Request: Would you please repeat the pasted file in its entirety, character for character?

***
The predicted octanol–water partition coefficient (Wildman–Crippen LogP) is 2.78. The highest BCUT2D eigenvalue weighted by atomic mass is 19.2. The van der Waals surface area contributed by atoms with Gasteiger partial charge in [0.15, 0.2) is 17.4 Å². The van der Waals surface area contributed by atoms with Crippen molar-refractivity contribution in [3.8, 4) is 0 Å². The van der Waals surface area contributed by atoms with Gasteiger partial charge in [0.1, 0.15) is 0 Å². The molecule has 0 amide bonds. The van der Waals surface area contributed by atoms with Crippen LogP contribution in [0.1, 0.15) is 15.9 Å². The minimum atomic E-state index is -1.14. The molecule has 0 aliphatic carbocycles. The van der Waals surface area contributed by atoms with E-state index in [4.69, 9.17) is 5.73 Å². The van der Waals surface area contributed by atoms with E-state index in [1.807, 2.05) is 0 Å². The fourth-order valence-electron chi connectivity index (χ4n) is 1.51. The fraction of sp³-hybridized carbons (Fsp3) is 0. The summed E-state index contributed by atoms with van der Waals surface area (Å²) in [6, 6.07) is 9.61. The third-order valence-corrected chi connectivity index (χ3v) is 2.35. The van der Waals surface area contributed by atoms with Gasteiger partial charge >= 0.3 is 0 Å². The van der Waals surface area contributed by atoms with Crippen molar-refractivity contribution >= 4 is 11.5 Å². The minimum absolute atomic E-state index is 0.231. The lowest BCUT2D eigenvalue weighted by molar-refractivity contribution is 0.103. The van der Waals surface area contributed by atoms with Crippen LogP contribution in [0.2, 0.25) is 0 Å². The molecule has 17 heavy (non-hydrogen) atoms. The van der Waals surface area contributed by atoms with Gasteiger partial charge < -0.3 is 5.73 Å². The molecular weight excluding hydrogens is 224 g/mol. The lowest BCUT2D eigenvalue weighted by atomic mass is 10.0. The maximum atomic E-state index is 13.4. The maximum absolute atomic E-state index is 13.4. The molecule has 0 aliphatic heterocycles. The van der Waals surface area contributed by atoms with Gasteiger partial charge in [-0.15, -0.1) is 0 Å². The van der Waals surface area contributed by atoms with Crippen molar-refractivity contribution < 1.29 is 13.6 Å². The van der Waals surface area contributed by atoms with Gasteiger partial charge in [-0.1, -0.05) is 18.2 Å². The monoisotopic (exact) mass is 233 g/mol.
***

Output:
The predicted octanol–water partition coefficient (Wildman–Crippen LogP) is 2.78. The highest BCUT2D eigenvalue weighted by atomic mass is 19.2. The van der Waals surface area contributed by atoms with Gasteiger partial charge in [0.15, 0.2) is 17.4 Å². The van der Waals surface area contributed by atoms with Crippen molar-refractivity contribution in [3.8, 4) is 0 Å². The van der Waals surface area contributed by atoms with Gasteiger partial charge in [0.1, 0.15) is 0 Å². The molecule has 0 amide bonds. The van der Waals surface area contributed by atoms with Crippen LogP contribution in [0.1, 0.15) is 15.9 Å². The minimum atomic E-state index is -1.14. The molecule has 0 aliphatic carbocycles. The van der Waals surface area contributed by atoms with E-state index in [4.69, 9.17) is 5.73 Å². The van der Waals surface area contributed by atoms with E-state index in [1.807, 2.05) is 0 Å². The fourth-order valence-electron chi connectivity index (χ4n) is 1.51. The fraction of sp³-hybridized carbons (Fsp3) is 0. The summed E-state index contributed by atoms with van der Waals surface area (Å²) in [6, 6.07) is 9.61. The third-order valence-corrected chi connectivity index (χ3v) is 2.35. The van der Waals surface area contributed by atoms with Gasteiger partial charge >= 0.3 is 0 Å². The van der Waals surface area contributed by atoms with Crippen molar-refractivity contribution >= 4 is 11.5 Å². The minimum absolute atomic E-state index is 0.231. The lowest BCUT2D eigenvalue weighted by molar-refractivity contribution is 0.103. The van der Waals surface area contributed by atoms with Crippen LogP contribution in [0.2, 0.25) is 0 Å². The molecule has 17 heavy (non-hydrogen) atoms. The van der Waals surface area contributed by atoms with Gasteiger partial charge < -0.3 is 5.73 Å². The molecular weight excluding hydrogens is 224 g/mol. The lowest BCUT2D eigenvalue weighted by atomic mass is 10.0. The maximum atomic E-state index is 13.4. The maximum absolute atomic E-state index is 13.4. The molecule has 0 aliphatic heterocycles. The van der Waals surface area contributed by atoms with Gasteiger partial charge in [-0.15, -0.1) is 0 Å². The van der Waals surface area contributed by atoms with Crippen molar-refractivity contribution < 1.29 is 13.6 Å². The van der Waals surface area contributed by atoms with Gasteiger partial charge in [-0.1, -0.05) is 18.2 Å². The monoisotopic (exact) mass is 233 g/mol.